was practicable for infantry. It was not till night that a practicable bridge for infantry was obtained at the lower trestle bridge.
In reference to these two trestle bridges it must be observed that the bottom-land adjacent, dry or nearly so, when we selected the sites, was overflowed or rendered boggy for a half mile on one or the other side, and could only be made passable to cavalry or artillery by corduroying-a work which could not be done over so much water-covered ground in one day or two days, nor done at all on the enemy's side under his unsubdued fire, as subsequent experience proved.
At 8.15 a. m. the moment when the New Bridge pontoon bridge was being completed, I was on the spot. I have observed that the road crossing at this point was a raised causeway. On our own side the water had overflowed this causeway in two or three places near the bridge. On the other side were similar places. Anxious to ascertain how practicable the route was, I directed Lieutenant Babcock to proceed with a few of his suppers as far as he safely could on the other side. He proceeded perhaps 200 yards, when he was fired upon by sharpshooters ambuscaded in the vicinity and one of his men shot through the lungs. Supporting the wounded man himself, he with-drew, followed by repeated volleys. The intense anxiety I felt at this moment was partially relieved when I ascertained that it were not Lieutenant Babcock himself, as I supposed, who was shot.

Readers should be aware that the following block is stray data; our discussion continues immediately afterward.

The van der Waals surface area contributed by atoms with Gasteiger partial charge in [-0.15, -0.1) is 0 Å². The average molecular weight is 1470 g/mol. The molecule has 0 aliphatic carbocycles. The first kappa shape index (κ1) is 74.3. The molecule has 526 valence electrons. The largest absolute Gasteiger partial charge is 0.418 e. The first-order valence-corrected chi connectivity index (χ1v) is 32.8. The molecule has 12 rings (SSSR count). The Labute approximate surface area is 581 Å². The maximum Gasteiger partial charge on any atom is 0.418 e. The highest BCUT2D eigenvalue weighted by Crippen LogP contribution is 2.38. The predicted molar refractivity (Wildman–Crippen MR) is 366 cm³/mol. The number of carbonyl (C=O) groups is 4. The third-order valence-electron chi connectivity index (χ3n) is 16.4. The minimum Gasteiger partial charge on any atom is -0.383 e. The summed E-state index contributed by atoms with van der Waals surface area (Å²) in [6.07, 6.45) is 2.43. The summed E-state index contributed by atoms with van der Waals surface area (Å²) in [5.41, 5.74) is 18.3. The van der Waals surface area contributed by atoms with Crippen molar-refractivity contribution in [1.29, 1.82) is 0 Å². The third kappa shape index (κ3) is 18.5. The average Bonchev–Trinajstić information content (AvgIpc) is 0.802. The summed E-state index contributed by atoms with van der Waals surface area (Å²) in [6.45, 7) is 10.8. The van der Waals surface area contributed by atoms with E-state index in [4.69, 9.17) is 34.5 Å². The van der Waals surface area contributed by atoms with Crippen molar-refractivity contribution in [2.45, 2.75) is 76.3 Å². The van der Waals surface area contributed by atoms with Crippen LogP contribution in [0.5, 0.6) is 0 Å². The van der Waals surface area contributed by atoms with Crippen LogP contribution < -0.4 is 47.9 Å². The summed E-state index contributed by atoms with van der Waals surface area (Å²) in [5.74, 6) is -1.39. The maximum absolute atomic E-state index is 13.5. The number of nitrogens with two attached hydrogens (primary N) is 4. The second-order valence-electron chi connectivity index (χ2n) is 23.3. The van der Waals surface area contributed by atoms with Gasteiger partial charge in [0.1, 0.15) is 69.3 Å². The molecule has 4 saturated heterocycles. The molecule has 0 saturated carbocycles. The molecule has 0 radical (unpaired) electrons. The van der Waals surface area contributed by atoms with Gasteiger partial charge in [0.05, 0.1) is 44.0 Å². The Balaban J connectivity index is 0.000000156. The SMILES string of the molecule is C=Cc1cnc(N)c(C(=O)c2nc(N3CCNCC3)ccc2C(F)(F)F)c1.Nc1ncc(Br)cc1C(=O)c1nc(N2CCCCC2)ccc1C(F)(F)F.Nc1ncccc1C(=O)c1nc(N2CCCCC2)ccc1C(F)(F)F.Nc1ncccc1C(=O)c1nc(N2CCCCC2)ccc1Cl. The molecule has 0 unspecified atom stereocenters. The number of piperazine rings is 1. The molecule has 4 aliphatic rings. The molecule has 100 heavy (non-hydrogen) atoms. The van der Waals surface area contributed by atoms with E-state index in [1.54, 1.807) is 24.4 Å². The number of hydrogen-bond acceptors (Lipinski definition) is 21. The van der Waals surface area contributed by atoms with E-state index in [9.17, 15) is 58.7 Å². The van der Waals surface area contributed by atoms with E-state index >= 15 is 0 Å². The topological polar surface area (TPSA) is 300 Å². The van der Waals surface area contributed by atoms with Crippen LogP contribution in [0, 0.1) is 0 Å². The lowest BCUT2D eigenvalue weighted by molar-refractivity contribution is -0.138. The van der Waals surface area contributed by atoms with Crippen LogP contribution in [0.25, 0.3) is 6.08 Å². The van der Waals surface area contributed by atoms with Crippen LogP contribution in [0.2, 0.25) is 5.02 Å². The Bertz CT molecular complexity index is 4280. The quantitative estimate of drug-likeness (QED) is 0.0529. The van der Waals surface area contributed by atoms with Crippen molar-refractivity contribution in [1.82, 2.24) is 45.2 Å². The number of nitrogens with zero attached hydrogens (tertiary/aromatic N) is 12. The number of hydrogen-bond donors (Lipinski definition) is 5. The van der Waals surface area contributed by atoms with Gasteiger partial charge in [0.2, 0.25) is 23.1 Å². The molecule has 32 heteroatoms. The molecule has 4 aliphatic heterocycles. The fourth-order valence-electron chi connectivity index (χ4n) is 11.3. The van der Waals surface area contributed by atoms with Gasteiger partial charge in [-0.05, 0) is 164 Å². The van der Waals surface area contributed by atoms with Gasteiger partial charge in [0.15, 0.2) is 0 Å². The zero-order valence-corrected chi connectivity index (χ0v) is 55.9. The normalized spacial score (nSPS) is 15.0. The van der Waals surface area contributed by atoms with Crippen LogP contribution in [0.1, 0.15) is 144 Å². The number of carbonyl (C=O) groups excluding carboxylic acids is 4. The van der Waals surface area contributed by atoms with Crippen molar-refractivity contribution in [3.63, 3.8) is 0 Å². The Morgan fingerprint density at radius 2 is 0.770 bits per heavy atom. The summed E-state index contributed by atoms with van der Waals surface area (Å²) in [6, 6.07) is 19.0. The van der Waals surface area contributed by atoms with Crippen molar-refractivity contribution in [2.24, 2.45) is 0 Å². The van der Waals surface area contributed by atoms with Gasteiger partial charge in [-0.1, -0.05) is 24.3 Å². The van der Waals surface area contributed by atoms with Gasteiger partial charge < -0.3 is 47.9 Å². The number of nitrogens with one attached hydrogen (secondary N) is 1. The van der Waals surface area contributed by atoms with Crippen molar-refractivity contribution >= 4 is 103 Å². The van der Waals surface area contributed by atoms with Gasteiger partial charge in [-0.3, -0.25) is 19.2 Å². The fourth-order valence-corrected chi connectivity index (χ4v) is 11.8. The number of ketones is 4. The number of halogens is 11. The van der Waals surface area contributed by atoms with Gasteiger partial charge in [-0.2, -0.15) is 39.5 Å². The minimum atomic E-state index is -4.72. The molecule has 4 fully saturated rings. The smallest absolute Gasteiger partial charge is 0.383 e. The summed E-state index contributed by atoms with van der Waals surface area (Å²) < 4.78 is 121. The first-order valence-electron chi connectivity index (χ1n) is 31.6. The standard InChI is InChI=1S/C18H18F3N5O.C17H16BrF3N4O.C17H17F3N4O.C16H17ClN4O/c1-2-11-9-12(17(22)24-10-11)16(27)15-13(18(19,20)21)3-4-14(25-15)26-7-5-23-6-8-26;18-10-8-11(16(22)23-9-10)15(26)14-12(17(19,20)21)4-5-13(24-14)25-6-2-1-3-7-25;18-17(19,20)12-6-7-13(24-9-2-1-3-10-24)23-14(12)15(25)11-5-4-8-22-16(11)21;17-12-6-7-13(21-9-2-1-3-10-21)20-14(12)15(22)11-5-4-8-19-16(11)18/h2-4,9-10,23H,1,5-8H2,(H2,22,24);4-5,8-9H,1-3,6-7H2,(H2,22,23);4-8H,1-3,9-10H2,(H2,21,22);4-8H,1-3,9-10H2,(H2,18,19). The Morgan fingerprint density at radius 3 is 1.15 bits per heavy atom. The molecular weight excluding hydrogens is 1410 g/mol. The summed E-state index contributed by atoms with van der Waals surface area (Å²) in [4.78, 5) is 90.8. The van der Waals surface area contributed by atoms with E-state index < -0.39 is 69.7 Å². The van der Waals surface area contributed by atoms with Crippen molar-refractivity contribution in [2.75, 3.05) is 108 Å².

Although these overflows of the causeway existed on both sides, the road surface was hard and at that time practicable for artillery. Later in the day water continuing to rise and flowing over with a powerful current, cuts were made so deep that artillery could not pass until these were bridged. Whether this happened, too, on the enemy's side (where the road, as stated, was likewise overflowed) there were no means of knowing.
At a late hour (perhaps 10 or 12 o'clock, for I find no record) I was again at these bridges. Of the results of the battle we knew (or I knew) nothing. The enemy held with artillery, and undisturbed, the opposite heights. It was evidently impossible to pass with our infantry, artillery, and cavalry confined to this narrow causeway, for I do not believe that even infantry in any numbers, in fighting order, could have passed over (opposed by the enemy's fire) the overflowed and ditched lands that interposed between the two trestle bridges and the enemy's positions. I so reported (in writing, I think, though I find no copy) to yourself. There was one way, however, to unite the army on the other side; it was to take advantage of a victory at Fair Oaks, to sweep at once the enemy from his position opposite New Bridge, and simultaneously to bring over by the New Bridge causeway our troops of the right wing, which would then have met with little or no resistance.
It should have been observed that soon after passing the Chickahominy at Bottom's Bridge General Keyes was directed to advance and to select and fortify a strong position on the Richmond road. He commenced fortifying a position about a mile in advance of Savage Station and 1 1/2 miles behind the Seven Pines. It was deemed necessary by the commanding general to hold the position of the Seven Pines (the junction of the Nine-mile road with the Wiliamsburg road), and by his order I directed Lieutenant McAlester to select and fortify a position. Lieutenant McAlester found the point held by Brigadier-General Casey's division and some slight rifle pits, abatis, &c., made. He selected a position a half mile in advance of the Seven Pines, which he deemed more tenable than the first. On visiting this ground on the
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